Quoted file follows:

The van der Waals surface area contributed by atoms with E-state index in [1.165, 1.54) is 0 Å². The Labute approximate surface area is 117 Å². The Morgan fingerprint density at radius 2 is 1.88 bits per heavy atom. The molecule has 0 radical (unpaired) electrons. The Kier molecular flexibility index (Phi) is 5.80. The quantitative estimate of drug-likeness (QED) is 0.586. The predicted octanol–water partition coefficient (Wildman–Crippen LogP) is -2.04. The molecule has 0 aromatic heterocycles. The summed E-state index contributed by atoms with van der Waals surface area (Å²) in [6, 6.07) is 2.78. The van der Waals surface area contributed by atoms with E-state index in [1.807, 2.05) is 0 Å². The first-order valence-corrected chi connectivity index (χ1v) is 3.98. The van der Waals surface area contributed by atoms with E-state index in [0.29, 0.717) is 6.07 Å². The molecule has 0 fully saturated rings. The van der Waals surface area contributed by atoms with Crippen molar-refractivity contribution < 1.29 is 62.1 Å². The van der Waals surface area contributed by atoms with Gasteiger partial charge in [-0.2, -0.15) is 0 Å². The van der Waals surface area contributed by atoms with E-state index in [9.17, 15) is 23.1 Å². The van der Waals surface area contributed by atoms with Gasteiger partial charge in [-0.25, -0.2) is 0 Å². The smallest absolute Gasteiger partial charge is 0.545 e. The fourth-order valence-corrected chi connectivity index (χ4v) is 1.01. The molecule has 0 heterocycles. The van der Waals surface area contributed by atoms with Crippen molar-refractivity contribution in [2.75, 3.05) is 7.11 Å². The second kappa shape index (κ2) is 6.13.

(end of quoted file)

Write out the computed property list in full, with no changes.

The van der Waals surface area contributed by atoms with E-state index in [1.165, 1.54) is 0 Å². The Labute approximate surface area is 117 Å². The Morgan fingerprint density at radius 2 is 1.88 bits per heavy atom. The molecule has 0 radical (unpaired) electrons. The Kier molecular flexibility index (Phi) is 5.80. The quantitative estimate of drug-likeness (QED) is 0.586. The predicted octanol–water partition coefficient (Wildman–Crippen LogP) is -2.04. The molecule has 0 aromatic heterocycles. The summed E-state index contributed by atoms with van der Waals surface area (Å²) in [6, 6.07) is 2.78. The van der Waals surface area contributed by atoms with E-state index in [1.807, 2.05) is 0 Å². The first-order valence-corrected chi connectivity index (χ1v) is 3.98. The van der Waals surface area contributed by atoms with E-state index in [0.29, 0.717) is 6.07 Å². The molecule has 0 fully saturated rings. The van der Waals surface area contributed by atoms with Crippen molar-refractivity contribution < 1.29 is 62.1 Å². The van der Waals surface area contributed by atoms with Gasteiger partial charge in [-0.2, -0.15) is 0 Å². The van der Waals surface area contributed by atoms with E-state index in [9.17, 15) is 23.1 Å². The van der Waals surface area contributed by atoms with Gasteiger partial charge in [-0.25, -0.2) is 0 Å². The smallest absolute Gasteiger partial charge is 0.545 e. The fourth-order valence-corrected chi connectivity index (χ4v) is 1.01. The molecule has 0 heterocycles. The van der Waals surface area contributed by atoms with Crippen molar-refractivity contribution in [2.75, 3.05) is 7.11 Å². The second kappa shape index (κ2) is 6.13.